54. Hsing AW, Bai Y, Andreotti G, Rashid A, Deng J, Chen J, et al. Family history of gallstones and the risk of biliary tract cancer and gallstones: a population-based study in Shanghai, China. Int J Cancer. (2007) 121:832–8. doi: 10.1002/ijc.22756

PubMed Abstract | CrossRef Full Text | Google Scholar

55. Jedy-Agba E, Curado MP, Ogunbiyi O, Oga E, Fabowale T, Igbinoba F, et al. Cancer incidence in Nigeria: a report from population-based cancer registries. Cancer Epidemiol. (2012) 36:e271–8. doi: 10.1016/j.canep.2012.04.007

PubMed Abstract | CrossRef Full Text | Google Scholar

56. Zayyan MS, Ahmed SA, Oguntayo AO, Kolawole AO, Olasinde TA. Epidemiology of ovarian cancers in Zaria, Northern Nigeria: a 10-year study. Int J Womens Health. (2017) 9:855–60. doi: 10.2147/IJWH.S130340

PubMed Abstract | CrossRef Full Text | Google Scholar

57. Iyoke CA, Ugwu GO, Ezugwu EC, Ezugwu FO, Lawani OL, Onyebuchi AK. Challenges associated with the management of gynecological cancers in a tertiary hospital in South East Nigeria. Int J Womens Health. (2014) 6:123–30. doi: 10.2147/IJWH.S55797

PubMed Abstract | CrossRef Full Text | Google Scholar

58. Bassey G, Nyengidiki T, Inimgba NM, Otoide A. Clinical and histopathological patterns of ovarian malignancy in the University of Port Harcourt teaching hospital. Port Harcourt Med J. (2016) 10:14–20. doi: 10.4103/0795-3038.179443

CrossRef Full Text | Google Scholar

59. Chen C, Chang YC, Lan MS, Breslin M. Leptin stimulates ovarian cancer cell growth and inhibits apoptosis by increasing cyclin D1 and Mcl-1 expression via the activation of the MEK/ERK1/2 and PI3K/Akt signaling pathways. Int J Oncol. (2013) 42:1113–9. doi: 10.3892/ijo.2013.1789

PubMed Abstract | CrossRef Full Text | Google Scholar

60. Kato S, Abarzua-Catalan L, Trigo C, Delpiano A, Sanhueza C, García K, et al. Leptin stimulates migration and invasion and maintains cancer stem-like properties in ovarian cancer cells: an explanation for poor outcomes in obese women. Oncotarget. (2015) 6:21100–19. doi: 10.18632/oncotarget.4228

PubMed Abstract | CrossRef Full Text | Google Scholar

61. Pischon T, Lahmann PH, Boeing H, Tjønneland A, Halkjaer J, Overvad K, et al. Body size and risk of renal cell carcinoma in the European Prospective Investigation into Cancer and Nutrition (EPIC). Int J Cancer. (2006) 118:728–38. doi: 10.1002/ijc.21398

PubMed Abstract | CrossRef Full Text | Google Scholar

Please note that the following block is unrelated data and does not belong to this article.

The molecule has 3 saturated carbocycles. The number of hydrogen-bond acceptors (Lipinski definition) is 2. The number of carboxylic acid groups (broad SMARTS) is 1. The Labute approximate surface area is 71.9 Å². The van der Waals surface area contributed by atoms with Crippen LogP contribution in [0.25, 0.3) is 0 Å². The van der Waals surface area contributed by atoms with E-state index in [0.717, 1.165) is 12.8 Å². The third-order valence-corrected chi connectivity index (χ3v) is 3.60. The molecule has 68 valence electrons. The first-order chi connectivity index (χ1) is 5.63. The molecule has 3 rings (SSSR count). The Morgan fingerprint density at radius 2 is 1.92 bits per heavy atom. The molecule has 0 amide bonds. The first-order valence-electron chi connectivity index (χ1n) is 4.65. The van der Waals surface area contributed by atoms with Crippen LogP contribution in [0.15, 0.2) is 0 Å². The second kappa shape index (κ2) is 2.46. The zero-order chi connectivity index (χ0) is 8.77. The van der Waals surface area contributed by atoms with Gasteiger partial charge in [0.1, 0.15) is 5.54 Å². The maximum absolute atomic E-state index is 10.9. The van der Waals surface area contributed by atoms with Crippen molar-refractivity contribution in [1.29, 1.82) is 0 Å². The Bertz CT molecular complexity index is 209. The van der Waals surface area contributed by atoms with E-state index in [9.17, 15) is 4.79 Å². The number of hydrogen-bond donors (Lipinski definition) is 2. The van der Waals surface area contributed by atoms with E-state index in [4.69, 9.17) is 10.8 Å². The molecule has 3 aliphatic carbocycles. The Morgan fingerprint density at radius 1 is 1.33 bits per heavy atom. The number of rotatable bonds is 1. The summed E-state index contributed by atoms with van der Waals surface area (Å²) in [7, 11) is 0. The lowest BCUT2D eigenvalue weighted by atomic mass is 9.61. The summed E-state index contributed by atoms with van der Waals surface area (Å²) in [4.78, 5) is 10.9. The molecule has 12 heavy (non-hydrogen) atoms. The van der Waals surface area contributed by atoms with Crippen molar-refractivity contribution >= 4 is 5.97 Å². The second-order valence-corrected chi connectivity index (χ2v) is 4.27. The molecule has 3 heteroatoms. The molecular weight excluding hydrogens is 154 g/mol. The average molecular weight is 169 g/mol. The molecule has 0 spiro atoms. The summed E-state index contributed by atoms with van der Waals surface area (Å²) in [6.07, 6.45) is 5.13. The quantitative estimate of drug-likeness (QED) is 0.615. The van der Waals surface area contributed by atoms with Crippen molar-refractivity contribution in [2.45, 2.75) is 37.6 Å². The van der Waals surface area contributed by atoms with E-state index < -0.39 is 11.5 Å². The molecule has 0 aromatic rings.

62. Adams KF, Leitzmann MF, Albanes D, Kipnis V, Moore SC, Schatzkin A, et al. Body size and renal cell cancer incidence in a large US cohort study. Am J Epidemiol. (2008) 168:268–77. doi: 10.1093/aje/kwn122

PubMed Abstract | CrossRef Full Text | Google Scholar

63. Renehan AG, Tyson M, Egger M, Heller RF, Zwahlen M. Body-mass index and incidence of cancer: a systematic review and meta-analysis of prospective observational studies. Lancet. (2008) 371:569–78. doi: 10.1016/S0140-6736(08)60269-X

PubMed Abstract | CrossRef Full Text | Google Scholar

64. Gupta K, Miller JD, Li JZ, Russell MW, Charbonneau C. Epidemiologic and socioeconomic burden of metastatic renal cell carcinoma (mRCC): a literature review. Cancer Treat Rev. (2008) 34:193–205. doi: 10.1016/j.ctrv.2007.12.001

PubMed Abstract | CrossRef Full Text | Google Scholar

65. Ma J, Ward EM, Siegel RL, Jemal A. Temporal trends in mortality in the United States, 1969–2013. JAMA. (2015) 314:1731–9. doi: 10.1001/jama.2015.12319

PubMed Abstract | CrossRef Full Text | Google Scholar

66. Alatise OI, Lawal O, Ojo OT. Challenges of pancreatic cancer management in a resource scarce setting. East Central Afr J Surg. (2010) 15:52–8.

Google Scholar

67. Parkin DM, Boyd L, Walker LC. 16. The fraction of cancer attributable to lifestyle and environmental factors in the UK in 2010. Br J Cancer. (2011) 105 (Suppl. 2):S77–81. doi: 10.1038/bjc.2011.489

PubMed Abstract | CrossRef Full Text | Google Scholar

68. Bosetti C, Bertuccio P, Negri E, La Vecchia C, Zeegers MP, Boffetta P. Pancreatic cancer: overview of descriptive epidemiology. Mol Carcinog. (2012) 51:3–13. doi: 10.1002/mc.20785

PubMed Abstract | CrossRef Full Text | Google Scholar

Keywords: overweight, obesity, cancer, incidence, cancer registry, Nigeria

Citation: Odutola MK, Olukomogbon T, Igbinoba F, Otu TI, Ezeome E, Hassan R, Jedy-Agba E and Adebamowo SN (2019) Cancers Attributable to Overweight and Obesity From 2012 to 2014 in Nigeria: A Population-Based Cancer Registry Study. Front. Oncol. 9:460. doi: 10.3389/fonc.2019.00460

Received: 03 September 2018; Accepted: 14 May 2019;
Published: 11 June 2019.

Edited by:

Maria Paula Curado, International Prevention Research Institute, France

Reviewed by:

Kun Chen, Zhejiang University, China
Emmanuel Aja Oga, University of Maryland, United States
Alireza Sadjadi, Tehran University of Medical Sciences, Iran

Copyright © 2019 Odutola, Olukomogbon, Igbinoba, Otu, Ezeome, Hassan, Jedy-Agba and Adebamowo. This is an open-access article distributed under the terms of the Creative Commons Attribution License (CC BY). The use, distribution or reproduction in other forums is permitted, provided the original author(s) and the copyright owner(s) are credited and that the original publication in this journal is cited, in accordance with accepted academic practice. No use, distribution or reproduction is permitted which does not comply with these terms.

*Correspondence: Sally N. Adebamowo, sadebamowo@som.umaryland.edu